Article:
The Orbital Description of the Alkene Double Bond

The Orbital Description of the Alkene Double Bond

– In a Lewis structure, the double bond of an alkene is represented by two pairs of electrons between the carbon atoms.

– The Pauli exclusion principle tells us that two pairs of electrons can go into the region of space between the carbon nuclei only if each pair has its own molecular orbital.

– Using ethylene as an example, let’s consider how the electrons are distributed in the double bond

The Sigma Bond Framework

– we can visualize the sigma bonds of organic molecules using hybrid atomic orbitals.

– In ethylene, each carbon atom is bonded to three other atoms (one carbon and two hydrogens), and there are no nonbonding electrons.

– Three hybrid orbitals are needed, implying sp2 hybridization.

– Sp2 hybridization corresponds to bond angles of about 120°, giving optimum separation of three atoms bonded to the carbon atom.

The Orbital Description of the Alkene Double Bond

– Each of the carbon–hydrogen sigma bonds is formed by overlap of an orbital on carbon with the 1s orbital of a hydrogen atom.

– The C-H bond length in ethylene (1.08 Å) is slightly shorter than the C-H bond in ethane (1.09 Å) because the sp2 orbital in ethylene has more (s) character (one-third s) than an sp3 orbital (onefourth (s)).

– The (s) orbital is closer to the nucleus than the (p) orbital, contributing to shorter bonds.

The Orbital Description of the Alkene Double Bond

– The remaining sp2 orbitals overlap in the region between the carbon nuclei, providing a bonding orbital.

– The pair of electrons in this bonding orbital forms one of the bonds between the carbon atoms.

– This bond is a sigma bond because its electron density is centered along the line joining the nuclei.

– The C=C bond in ethylene (1.33 Å) is much shorter than the C-C bond (1.54 Å) in ethane, partly because the sigma bond of ethylene is formed from sp2 orbitals (with more s character) and partly because there are two bonds drawing the atoms together.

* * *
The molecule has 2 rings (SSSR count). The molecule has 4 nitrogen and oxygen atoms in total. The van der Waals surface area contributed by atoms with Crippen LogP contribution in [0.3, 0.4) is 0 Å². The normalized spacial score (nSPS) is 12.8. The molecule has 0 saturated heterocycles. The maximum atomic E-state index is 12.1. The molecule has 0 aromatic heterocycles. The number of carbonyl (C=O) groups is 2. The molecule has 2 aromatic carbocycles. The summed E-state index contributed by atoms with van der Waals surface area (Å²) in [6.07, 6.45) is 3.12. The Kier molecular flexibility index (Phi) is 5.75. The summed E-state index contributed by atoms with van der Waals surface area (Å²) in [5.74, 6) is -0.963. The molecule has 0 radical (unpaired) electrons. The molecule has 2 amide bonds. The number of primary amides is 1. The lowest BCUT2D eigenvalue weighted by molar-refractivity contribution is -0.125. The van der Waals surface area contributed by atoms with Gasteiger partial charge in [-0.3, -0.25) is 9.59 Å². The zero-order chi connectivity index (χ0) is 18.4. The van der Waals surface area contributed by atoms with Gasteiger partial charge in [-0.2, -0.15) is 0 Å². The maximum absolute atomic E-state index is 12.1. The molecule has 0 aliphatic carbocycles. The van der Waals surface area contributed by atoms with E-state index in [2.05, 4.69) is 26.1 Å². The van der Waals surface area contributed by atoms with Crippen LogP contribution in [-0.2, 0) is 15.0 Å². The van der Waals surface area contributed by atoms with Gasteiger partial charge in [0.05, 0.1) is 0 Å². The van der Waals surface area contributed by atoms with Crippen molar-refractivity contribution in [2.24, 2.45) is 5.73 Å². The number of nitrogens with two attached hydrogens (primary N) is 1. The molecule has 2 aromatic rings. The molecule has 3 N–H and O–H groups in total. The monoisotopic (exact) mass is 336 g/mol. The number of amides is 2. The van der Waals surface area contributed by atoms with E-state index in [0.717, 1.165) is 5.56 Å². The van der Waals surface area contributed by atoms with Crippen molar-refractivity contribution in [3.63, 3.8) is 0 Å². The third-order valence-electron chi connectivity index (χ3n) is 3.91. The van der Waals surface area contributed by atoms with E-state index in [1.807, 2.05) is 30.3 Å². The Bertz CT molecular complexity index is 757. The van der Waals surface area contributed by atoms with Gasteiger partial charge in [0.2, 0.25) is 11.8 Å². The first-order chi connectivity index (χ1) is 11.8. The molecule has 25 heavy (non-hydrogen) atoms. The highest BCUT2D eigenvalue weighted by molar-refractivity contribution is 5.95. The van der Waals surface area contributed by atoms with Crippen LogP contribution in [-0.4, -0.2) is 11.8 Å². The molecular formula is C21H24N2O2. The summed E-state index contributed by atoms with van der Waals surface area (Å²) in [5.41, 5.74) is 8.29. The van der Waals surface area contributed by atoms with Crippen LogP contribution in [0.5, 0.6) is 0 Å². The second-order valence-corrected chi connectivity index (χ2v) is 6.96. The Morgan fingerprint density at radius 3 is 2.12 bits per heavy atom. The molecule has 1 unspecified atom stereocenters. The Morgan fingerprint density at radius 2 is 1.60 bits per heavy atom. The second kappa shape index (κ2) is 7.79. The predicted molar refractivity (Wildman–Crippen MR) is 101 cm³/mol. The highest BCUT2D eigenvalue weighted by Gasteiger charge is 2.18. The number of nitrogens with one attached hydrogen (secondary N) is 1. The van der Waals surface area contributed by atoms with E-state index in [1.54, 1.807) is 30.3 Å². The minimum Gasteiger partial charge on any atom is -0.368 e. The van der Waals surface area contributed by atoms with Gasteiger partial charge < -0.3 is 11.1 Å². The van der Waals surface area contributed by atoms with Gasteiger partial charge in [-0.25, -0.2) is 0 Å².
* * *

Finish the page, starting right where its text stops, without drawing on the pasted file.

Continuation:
– The second carbon–carbon bond is a pi bond.

The Pi Bond

– Two more electrons must go into the carbon–carbon bonding region to form the double bond in ethylene.

– Each carbon atom still has an unhybridized p orbital, and these overlap to form a pi-bonding molecular orbital.

– The two electrons in this orbital for the second bond between the double-bonded carbon atoms.

– For pi overlap to occur, these p orbitals must be parallel, which requires that the two carbon atoms be oriented with all their C-H bonds in a single plane (Figure).

The Orbital Description of the Alkene Double Bond
Parallel p orbitals in ethylene. The pi bond in ethylene is formed by overlap of the unhybridized p orbitals on the sp2 hybrid carbon atoms. This overlap requires the two ends of the molecule to be coplanar

– Half of the pi-bonding orbital is above the C-C sigma bond, and the other half is below the sigma bond.

– The pi-bonding electrons give rise to regions of high electron density (red) in the electrostatic potential map of ethylene shown in Figure above.

– The following Figure shows that the two ends of the ethylene molecule cannot be twisted with respect to each other without disrupting the pi bond.

The Orbital Description of the Alkene Double Bond
Distinct isomers resulting from c-c double bonds. The two isomers of but-2-ene cannot interconvert by rotation about the carbon–carbon double bond without breaking the pi bond.

– Unlike single bonds, a carbon–carbon double bond does not permit rotation.

– Six atoms, including the double-bonded carbon atoms and the four atoms bonded to them, must remain in the same plane. This is the origin of cis trans isomerism.

– If two groups are on the same side of a double bond (cis), they cannot rotate to opposite sides (trans) without breaking the pi bond.

– The Figure above shows that there are two distinct isomers of but-2-ene: cis-but-2-ene and trans-but-2-ene.

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